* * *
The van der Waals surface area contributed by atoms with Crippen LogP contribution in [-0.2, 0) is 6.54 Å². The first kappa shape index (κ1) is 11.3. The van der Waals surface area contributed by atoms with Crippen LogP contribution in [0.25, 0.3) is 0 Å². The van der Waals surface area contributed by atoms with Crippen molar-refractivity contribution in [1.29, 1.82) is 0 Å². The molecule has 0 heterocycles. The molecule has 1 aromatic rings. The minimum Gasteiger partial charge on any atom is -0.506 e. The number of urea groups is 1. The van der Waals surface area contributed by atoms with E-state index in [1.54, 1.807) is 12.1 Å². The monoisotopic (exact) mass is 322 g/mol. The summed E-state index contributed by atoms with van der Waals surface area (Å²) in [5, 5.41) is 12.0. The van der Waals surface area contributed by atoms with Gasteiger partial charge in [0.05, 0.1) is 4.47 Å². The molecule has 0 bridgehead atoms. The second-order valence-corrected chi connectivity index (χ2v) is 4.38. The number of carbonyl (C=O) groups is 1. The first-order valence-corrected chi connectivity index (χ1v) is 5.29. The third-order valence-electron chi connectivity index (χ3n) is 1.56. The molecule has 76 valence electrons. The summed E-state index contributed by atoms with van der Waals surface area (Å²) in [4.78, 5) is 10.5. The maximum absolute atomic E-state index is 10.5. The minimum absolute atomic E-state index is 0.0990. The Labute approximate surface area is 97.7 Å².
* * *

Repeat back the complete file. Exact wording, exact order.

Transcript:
The van der Waals surface area contributed by atoms with Crippen LogP contribution in [-0.2, 0) is 6.54 Å². The first kappa shape index (κ1) is 11.3. The van der Waals surface area contributed by atoms with Crippen LogP contribution in [0.25, 0.3) is 0 Å². The van der Waals surface area contributed by atoms with Crippen molar-refractivity contribution in [1.29, 1.82) is 0 Å². The molecule has 0 heterocycles. The molecule has 1 aromatic rings. The minimum Gasteiger partial charge on any atom is -0.506 e. The number of urea groups is 1. The van der Waals surface area contributed by atoms with E-state index in [1.54, 1.807) is 12.1 Å². The monoisotopic (exact) mass is 322 g/mol. The summed E-state index contributed by atoms with van der Waals surface area (Å²) in [5, 5.41) is 12.0. The van der Waals surface area contributed by atoms with Gasteiger partial charge in [0.05, 0.1) is 4.47 Å². The molecule has 0 bridgehead atoms. The second-order valence-corrected chi connectivity index (χ2v) is 4.38. The number of carbonyl (C=O) groups is 1. The first-order valence-corrected chi connectivity index (χ1v) is 5.29. The third-order valence-electron chi connectivity index (χ3n) is 1.56. The molecule has 76 valence electrons. The summed E-state index contributed by atoms with van der Waals surface area (Å²) in [4.78, 5) is 10.5. The maximum absolute atomic E-state index is 10.5. The minimum absolute atomic E-state index is 0.0990. The Labute approximate surface area is 97.7 Å².